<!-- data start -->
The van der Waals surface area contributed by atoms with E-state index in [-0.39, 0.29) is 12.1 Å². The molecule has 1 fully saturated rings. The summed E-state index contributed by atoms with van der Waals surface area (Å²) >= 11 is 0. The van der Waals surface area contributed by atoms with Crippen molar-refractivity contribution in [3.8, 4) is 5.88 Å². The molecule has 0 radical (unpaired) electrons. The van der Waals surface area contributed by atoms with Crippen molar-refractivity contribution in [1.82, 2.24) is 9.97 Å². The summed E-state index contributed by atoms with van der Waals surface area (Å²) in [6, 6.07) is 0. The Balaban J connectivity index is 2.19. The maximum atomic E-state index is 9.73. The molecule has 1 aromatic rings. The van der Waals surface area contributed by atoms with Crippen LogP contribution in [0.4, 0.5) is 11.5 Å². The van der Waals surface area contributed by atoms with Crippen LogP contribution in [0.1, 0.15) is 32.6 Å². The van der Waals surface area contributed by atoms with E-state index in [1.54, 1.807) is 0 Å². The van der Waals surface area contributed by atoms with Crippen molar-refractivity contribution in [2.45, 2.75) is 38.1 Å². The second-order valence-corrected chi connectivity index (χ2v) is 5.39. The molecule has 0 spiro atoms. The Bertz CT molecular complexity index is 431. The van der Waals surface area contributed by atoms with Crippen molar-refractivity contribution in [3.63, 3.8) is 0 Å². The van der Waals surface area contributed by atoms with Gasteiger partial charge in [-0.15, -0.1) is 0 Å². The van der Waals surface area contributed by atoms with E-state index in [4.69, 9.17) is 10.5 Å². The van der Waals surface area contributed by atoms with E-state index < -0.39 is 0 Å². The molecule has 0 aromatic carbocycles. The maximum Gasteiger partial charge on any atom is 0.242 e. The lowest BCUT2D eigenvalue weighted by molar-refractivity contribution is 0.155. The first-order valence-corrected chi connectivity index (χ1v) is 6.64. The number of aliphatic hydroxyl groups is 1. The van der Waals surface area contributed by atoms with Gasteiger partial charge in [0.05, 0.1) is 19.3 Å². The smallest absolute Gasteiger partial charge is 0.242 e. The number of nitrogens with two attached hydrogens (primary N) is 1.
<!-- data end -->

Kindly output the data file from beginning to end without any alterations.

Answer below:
The van der Waals surface area contributed by atoms with E-state index in [-0.39, 0.29) is 12.1 Å². The molecule has 1 fully saturated rings. The summed E-state index contributed by atoms with van der Waals surface area (Å²) >= 11 is 0. The van der Waals surface area contributed by atoms with Crippen molar-refractivity contribution in [3.8, 4) is 5.88 Å². The molecule has 0 radical (unpaired) electrons. The van der Waals surface area contributed by atoms with Crippen molar-refractivity contribution in [1.82, 2.24) is 9.97 Å². The summed E-state index contributed by atoms with van der Waals surface area (Å²) in [6, 6.07) is 0. The Balaban J connectivity index is 2.19. The maximum atomic E-state index is 9.73. The molecule has 1 aromatic rings. The van der Waals surface area contributed by atoms with Crippen LogP contribution in [0.4, 0.5) is 11.5 Å². The van der Waals surface area contributed by atoms with Crippen LogP contribution in [0.1, 0.15) is 32.6 Å². The van der Waals surface area contributed by atoms with E-state index in [1.54, 1.807) is 0 Å². The van der Waals surface area contributed by atoms with Crippen molar-refractivity contribution in [2.45, 2.75) is 38.1 Å². The second-order valence-corrected chi connectivity index (χ2v) is 5.39. The molecule has 0 spiro atoms. The Bertz CT molecular complexity index is 431. The van der Waals surface area contributed by atoms with Crippen molar-refractivity contribution in [3.63, 3.8) is 0 Å². The van der Waals surface area contributed by atoms with Gasteiger partial charge in [-0.15, -0.1) is 0 Å². The van der Waals surface area contributed by atoms with E-state index in [4.69, 9.17) is 10.5 Å². The van der Waals surface area contributed by atoms with E-state index < -0.39 is 0 Å². The molecule has 0 aromatic carbocycles. The maximum Gasteiger partial charge on any atom is 0.242 e. The lowest BCUT2D eigenvalue weighted by molar-refractivity contribution is 0.155. The first-order valence-corrected chi connectivity index (χ1v) is 6.64. The number of aliphatic hydroxyl groups is 1. The van der Waals surface area contributed by atoms with Gasteiger partial charge in [0.05, 0.1) is 19.3 Å². The smallest absolute Gasteiger partial charge is 0.242 e. The number of nitrogens with two attached hydrogens (primary N) is 1.